• 1 teaspoon rai/mustard seeds
  • 1 spring curry leaves
  • 3-4 whole red chilies
  • 2 inch piece of cinnamon
  • 5-6 peppercorns
  • 1/4 teaspoon asafetida
  • 1/2 teaspoon Eno



To begin prepare the Handvo batter 8-10 hours before you plan to make Handvo.


In a large mixing bowl place the Handvo flour, 1 tablespoon oil.


Massage the oil well into the flour.


Add the yogurt, mix well, cover and let it rest/ferment for 8-9 hours.


Once the Handvo batter has rested for the the mentioned time we begin to prepare the batter.


First grate the watermelon rind (white part of the melon) discard the green peel. Transfer the grated rind over a sieve and let the excess juice drip off. Do not squeeze jut allow it to drip off for 5-7 minutes.


To the flour+yogurt batter add turmeric powder, salt, dhana-jeeru, jaggery, achaar masala.


Now add the leftover rice/khichri or carrot and the grated watermelon rind.


Mix well.


In the meanwhile pre heat the oven to 170 degrees centigrade. Grease two 8 inch baking pans (shape does not matter). Or you can bake just half the batter and keep the rest for next time.


Prepare the tempering that will go in the batter.


Place a small pan on medium flame, heat 1 tablespoon oil, add the peanuts and fry them till they begin crackling.


Add the peanuts along with its oil to the batter.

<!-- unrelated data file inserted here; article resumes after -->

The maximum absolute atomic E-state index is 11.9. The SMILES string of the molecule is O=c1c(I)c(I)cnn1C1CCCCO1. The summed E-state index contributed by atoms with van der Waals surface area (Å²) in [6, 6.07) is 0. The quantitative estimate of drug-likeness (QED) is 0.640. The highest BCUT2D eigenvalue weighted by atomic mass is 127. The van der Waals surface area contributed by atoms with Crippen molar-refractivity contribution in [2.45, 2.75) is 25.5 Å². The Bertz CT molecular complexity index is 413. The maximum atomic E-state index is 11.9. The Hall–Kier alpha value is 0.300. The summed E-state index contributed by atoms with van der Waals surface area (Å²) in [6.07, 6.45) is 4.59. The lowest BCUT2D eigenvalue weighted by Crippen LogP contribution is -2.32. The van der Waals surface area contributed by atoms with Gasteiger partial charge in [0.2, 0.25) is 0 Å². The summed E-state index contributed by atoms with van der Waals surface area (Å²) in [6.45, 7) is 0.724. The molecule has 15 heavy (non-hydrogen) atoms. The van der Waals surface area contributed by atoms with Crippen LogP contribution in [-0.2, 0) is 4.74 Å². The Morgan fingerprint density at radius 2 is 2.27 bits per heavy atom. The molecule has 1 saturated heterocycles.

Place the same skillet on flame, heat 3 tablespoons oil add mustard seeds, sesame seeds, whole red chilies, cinnamon, red chili powder, hing and curry leaves taking care not to burn the chili powder and curry leaves. Add this tempering mix to the batter. Mix well.


If you are using the entire batter add 1/2 teaspoon Eno to the batter and mix well and quickly transfer the batter to the prepared pans.


In the same skillet heat 1-2 tablespoon oil and pour it over top and sprinkle some more sesame seeds.


Bake at 170 degrees for 40-45 minutes or a tooth pick inserted in the center of the handvo comes out clean.


At the end of the bake, broil for 7-10 minutes to give the top a perfect crust (do keep a watch).


Let the Handvo cool in the pan for 10-15 minutes before inverting to a serving plate.


Slice and serve with piping hot tea.


I drained the juice from the rind because the sweet juice would have imparted the melony sweetness to the Handvo, which I was not looking for. The batter of the Handvo will be like a cake batter not very tight nor very runny. Never shy from using good amount of oil because it lends the Handvo softness otherwise once the Handvo bakes it might get get dry. Any Handvo tastes better the next day. We also use oil from the mango pickle but I did not have it here so haven't included it in this recipe, if you have it use a couple of tablespoons of it instead of normal oil. If you are baking only half the batter remember to halve the Eno to 1/4 teaspoon.

You Might Also Like

No Comments

Leave a Reply